Are you looking for a math diagnostic to start off your school year? It is our job to get to know our students in September. But as back to school is already a stressful time, do we really need to know everything they know all at once? That would be too overwhelming and unnecessary. This is why I start my year with a number sense only math diagnostic.
Geesh, that is a long image title!
Let’s talk about math diagnostics
First of all, we all know that starting our year with a math diagnostic is a common and extremely useful September activity.
A beginning of the year assessment is a snapshot of your students’ understanding at that moment in time. Since numbers are the foundation for every other math we do, a student’s understanding of how numbers work together, will help them to gain a deeper understanding of all other math strands.
This is why I create and use number sense only math diagnostics
Adding other strands, such as geometry and measurement, will make the assessment unnecessarily long, making it more stressful for students.
Not only is an assessment with all of the strands way too long, it really only measures what your students know about that strand at that beginning of the year.
Focusing on number sense concepts at the beginning of the year will build on math skills that will transfer to all other math areas. This allows for a better understanding of other concepts, before even focusing on them.
Take measurement for instance, as you conduct lessons and complete activities on number sense, a student’s ability to complete a measurement pre-assessment may actually be stronger than it would have been at the beginning of the year. It is not that you have taught measuring concepts per say, but students may now have a better grasp on numbers, which will assist understanding of this strand (powers of 10, decimals, etc.).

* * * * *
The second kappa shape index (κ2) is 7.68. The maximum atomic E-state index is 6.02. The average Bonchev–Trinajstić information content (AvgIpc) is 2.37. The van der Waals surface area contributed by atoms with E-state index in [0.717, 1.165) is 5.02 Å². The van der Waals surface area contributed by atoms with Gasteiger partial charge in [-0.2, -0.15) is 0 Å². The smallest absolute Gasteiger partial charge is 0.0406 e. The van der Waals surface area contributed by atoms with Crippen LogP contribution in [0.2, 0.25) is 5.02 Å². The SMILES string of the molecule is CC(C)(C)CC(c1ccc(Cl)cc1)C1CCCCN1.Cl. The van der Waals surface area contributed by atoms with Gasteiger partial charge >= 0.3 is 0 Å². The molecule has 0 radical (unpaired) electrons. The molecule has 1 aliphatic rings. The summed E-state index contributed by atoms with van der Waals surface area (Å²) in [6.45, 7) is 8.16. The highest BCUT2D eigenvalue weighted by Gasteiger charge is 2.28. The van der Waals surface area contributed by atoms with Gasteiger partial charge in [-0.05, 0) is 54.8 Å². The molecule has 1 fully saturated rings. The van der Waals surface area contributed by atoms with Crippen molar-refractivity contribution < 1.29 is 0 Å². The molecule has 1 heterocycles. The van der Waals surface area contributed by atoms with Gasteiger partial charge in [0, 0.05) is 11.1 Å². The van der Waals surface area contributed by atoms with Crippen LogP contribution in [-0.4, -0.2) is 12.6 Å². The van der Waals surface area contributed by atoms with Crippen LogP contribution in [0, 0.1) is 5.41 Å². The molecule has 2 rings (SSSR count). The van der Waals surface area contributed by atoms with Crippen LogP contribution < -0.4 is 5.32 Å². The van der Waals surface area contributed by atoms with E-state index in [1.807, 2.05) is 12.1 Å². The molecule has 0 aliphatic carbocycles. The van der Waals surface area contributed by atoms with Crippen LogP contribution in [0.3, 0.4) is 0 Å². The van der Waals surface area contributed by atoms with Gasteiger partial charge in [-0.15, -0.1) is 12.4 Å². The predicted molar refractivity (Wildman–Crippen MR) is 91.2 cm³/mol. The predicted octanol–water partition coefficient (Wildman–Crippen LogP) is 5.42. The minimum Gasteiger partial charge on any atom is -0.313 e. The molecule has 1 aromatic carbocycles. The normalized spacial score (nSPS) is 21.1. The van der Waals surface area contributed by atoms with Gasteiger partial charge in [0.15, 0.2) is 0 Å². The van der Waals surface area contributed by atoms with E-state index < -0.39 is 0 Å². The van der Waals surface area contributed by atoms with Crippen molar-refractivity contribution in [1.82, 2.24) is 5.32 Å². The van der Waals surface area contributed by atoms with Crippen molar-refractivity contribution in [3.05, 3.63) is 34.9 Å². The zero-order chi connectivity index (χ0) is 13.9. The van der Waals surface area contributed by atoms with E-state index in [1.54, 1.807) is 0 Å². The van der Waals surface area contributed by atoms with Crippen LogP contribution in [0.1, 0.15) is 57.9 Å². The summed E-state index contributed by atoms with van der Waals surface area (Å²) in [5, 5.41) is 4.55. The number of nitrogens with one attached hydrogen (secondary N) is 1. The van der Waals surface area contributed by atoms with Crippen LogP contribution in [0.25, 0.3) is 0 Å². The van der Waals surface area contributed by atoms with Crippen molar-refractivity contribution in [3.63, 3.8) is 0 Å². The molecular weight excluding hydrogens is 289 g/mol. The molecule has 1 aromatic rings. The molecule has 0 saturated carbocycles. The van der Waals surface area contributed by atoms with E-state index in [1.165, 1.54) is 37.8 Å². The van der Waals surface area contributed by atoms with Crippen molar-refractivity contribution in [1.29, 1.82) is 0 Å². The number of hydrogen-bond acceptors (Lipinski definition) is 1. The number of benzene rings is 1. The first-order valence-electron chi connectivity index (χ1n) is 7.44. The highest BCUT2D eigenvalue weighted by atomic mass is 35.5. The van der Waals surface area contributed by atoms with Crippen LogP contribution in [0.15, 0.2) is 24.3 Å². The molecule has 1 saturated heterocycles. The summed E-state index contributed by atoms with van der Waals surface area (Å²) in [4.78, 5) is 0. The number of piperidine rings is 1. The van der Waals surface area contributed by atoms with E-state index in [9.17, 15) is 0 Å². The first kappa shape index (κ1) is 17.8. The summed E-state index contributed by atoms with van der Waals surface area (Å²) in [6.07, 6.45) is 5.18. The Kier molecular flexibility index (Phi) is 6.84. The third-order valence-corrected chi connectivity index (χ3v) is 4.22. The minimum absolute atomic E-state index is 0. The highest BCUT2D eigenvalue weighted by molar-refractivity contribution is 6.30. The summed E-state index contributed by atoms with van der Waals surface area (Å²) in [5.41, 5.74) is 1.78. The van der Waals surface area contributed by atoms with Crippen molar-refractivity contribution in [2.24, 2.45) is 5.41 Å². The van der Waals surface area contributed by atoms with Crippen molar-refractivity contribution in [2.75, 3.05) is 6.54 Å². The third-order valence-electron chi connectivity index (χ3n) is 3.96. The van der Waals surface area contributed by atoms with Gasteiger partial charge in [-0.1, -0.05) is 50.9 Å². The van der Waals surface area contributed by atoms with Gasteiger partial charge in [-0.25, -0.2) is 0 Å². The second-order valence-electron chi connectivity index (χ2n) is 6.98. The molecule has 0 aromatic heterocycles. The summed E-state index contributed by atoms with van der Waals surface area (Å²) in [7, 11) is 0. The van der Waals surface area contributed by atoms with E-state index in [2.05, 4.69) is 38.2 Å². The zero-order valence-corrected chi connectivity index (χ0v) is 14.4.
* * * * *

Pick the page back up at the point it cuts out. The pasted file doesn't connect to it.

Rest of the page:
Once I know which number sense concepts my students need, the real student centered planning can begin. This is all we really need. The other strands can come later, as we build on our students’ number sense abilities.
Of course, I still want to know what my kiddos know at the beginning of a non-number sense unit. This is where unit pre-assessments come in. The beginning of the year diagnostic doesn’t replace that. A pre-assessment before each unit, not only helps you to plan for a particular unit, but also helps you to see how students’ understanding has changed throughout the year, acting as multiple midway check-ins.
If you are interested in seeing what I use in my own Grade 6 classroom, check out this beginning of the year number sense math diagnostic. Once I am ready to move into the curriculum, I can test slowly with these full year pre and post assessments that focus on specific concepts broken up for a less overwhelming assessment practice.
Thanks for reading my passionate ramblings. 🙂
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